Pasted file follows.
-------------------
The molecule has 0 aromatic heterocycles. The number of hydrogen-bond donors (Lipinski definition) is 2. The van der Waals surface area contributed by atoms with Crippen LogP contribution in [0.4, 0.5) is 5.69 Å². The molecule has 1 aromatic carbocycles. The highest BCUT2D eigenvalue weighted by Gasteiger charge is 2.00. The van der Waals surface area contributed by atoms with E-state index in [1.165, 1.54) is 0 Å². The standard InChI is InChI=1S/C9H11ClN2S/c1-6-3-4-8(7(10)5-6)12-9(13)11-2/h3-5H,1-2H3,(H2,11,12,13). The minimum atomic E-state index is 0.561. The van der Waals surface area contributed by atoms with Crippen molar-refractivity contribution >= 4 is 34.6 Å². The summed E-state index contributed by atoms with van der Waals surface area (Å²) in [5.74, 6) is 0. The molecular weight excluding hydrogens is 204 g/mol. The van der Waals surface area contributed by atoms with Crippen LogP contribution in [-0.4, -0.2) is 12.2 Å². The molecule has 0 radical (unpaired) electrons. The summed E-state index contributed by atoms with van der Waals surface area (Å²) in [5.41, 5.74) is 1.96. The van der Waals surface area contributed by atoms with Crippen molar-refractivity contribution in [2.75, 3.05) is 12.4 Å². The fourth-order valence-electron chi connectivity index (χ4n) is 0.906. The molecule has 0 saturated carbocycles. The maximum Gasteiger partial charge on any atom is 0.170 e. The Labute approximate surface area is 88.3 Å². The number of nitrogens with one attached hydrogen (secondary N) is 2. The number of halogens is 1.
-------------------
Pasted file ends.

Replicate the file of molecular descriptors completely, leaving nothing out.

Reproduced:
The molecule has 0 aromatic heterocycles. The number of hydrogen-bond donors (Lipinski definition) is 2. The van der Waals surface area contributed by atoms with Crippen LogP contribution in [0.4, 0.5) is 5.69 Å². The molecule has 1 aromatic carbocycles. The highest BCUT2D eigenvalue weighted by Gasteiger charge is 2.00. The van der Waals surface area contributed by atoms with E-state index in [1.165, 1.54) is 0 Å². The standard InChI is InChI=1S/C9H11ClN2S/c1-6-3-4-8(7(10)5-6)12-9(13)11-2/h3-5H,1-2H3,(H2,11,12,13). The minimum atomic E-state index is 0.561. The van der Waals surface area contributed by atoms with Crippen molar-refractivity contribution >= 4 is 34.6 Å². The summed E-state index contributed by atoms with van der Waals surface area (Å²) in [5.74, 6) is 0. The molecular weight excluding hydrogens is 204 g/mol. The van der Waals surface area contributed by atoms with Crippen LogP contribution in [-0.4, -0.2) is 12.2 Å². The molecule has 0 radical (unpaired) electrons. The summed E-state index contributed by atoms with van der Waals surface area (Å²) in [5.41, 5.74) is 1.96. The van der Waals surface area contributed by atoms with Crippen molar-refractivity contribution in [2.75, 3.05) is 12.4 Å². The fourth-order valence-electron chi connectivity index (χ4n) is 0.906. The molecule has 0 saturated carbocycles. The maximum Gasteiger partial charge on any atom is 0.170 e. The Labute approximate surface area is 88.3 Å². The number of nitrogens with one attached hydrogen (secondary N) is 2. The number of halogens is 1.